Bombay Bicycle Club has been around for five years now. Its fourth album So Long, See You Tomorrow releases next week and sees it come on a wave of huge promotion and expectation. It’s hard to think of another young British band signed to a major label that courts the attention of teenage orientated pop radio stations, hipster-driven credible music channels, and even middle-of-the road 40+ music media the way that Bombay Bicycle Club does. It has a lot to do with the band’s ability to construct melodies built around loops, matched with offbeat rhythms that often incorporate soaring strings sonically strung to shine. They know how to make adult pop songs, and that makes them an irresistible British music phenomena.
It’s difficult to think of another indie guitar band that has the backing of a label president the way Island Records’ Darcus Beese has granted Bombay Bicycle Club the freedom to try what they like. Even their manager, Jason Marcus, has been with the band since seeing their first gig in their school assembly hall, and encouraged them to finish college before leaping into the music business full-time. They are a rare example of a modern band that has been nurtured and developed by the British music industry in exactly the way all credible artists should be, but a lot of that direction comes from the intelligence of the band itself. This is a proper act with a long-term vision, not a band that simply exists to provide more of the same. None of their albums sound identical, yet their work never feels dishearteningly unfamiliar. This is why every new Bombay Bicycle Club album is an exciting release.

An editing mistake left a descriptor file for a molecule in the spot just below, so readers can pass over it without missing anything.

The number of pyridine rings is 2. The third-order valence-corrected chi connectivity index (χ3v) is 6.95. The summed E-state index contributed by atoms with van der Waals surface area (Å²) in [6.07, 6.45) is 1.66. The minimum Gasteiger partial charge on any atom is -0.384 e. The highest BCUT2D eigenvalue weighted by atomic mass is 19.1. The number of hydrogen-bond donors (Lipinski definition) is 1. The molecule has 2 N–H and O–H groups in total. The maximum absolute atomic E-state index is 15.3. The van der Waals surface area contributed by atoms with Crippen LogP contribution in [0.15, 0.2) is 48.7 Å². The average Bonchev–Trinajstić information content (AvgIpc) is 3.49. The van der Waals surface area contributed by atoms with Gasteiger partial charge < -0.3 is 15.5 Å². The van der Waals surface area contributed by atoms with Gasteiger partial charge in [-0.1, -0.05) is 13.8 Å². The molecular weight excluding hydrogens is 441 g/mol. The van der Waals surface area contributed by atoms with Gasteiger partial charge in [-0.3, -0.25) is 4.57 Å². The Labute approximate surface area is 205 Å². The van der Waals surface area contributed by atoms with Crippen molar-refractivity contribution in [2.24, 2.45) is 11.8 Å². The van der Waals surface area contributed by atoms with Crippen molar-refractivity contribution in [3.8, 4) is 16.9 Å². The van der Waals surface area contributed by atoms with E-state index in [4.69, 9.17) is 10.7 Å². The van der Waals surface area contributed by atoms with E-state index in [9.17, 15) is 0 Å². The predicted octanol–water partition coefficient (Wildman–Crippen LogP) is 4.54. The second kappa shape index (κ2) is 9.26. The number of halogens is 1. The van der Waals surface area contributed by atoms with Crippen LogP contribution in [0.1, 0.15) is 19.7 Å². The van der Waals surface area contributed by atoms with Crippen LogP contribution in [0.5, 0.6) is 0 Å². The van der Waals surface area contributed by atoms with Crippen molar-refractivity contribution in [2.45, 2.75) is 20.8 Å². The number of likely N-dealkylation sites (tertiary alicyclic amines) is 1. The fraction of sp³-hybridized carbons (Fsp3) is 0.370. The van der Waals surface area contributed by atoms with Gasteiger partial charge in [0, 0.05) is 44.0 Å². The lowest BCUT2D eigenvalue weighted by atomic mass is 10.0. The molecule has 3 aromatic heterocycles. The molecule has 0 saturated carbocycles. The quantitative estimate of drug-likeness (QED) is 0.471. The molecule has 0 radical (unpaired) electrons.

Featuring lovely vocal contributions of Lancashire lass Rae Morris, Luna is dreamy in all the right ways, though, its synchronised swimming music video will always be a naff idea unless you can hire someone like Spike Jonze to helm, which they obliviously couldn’t.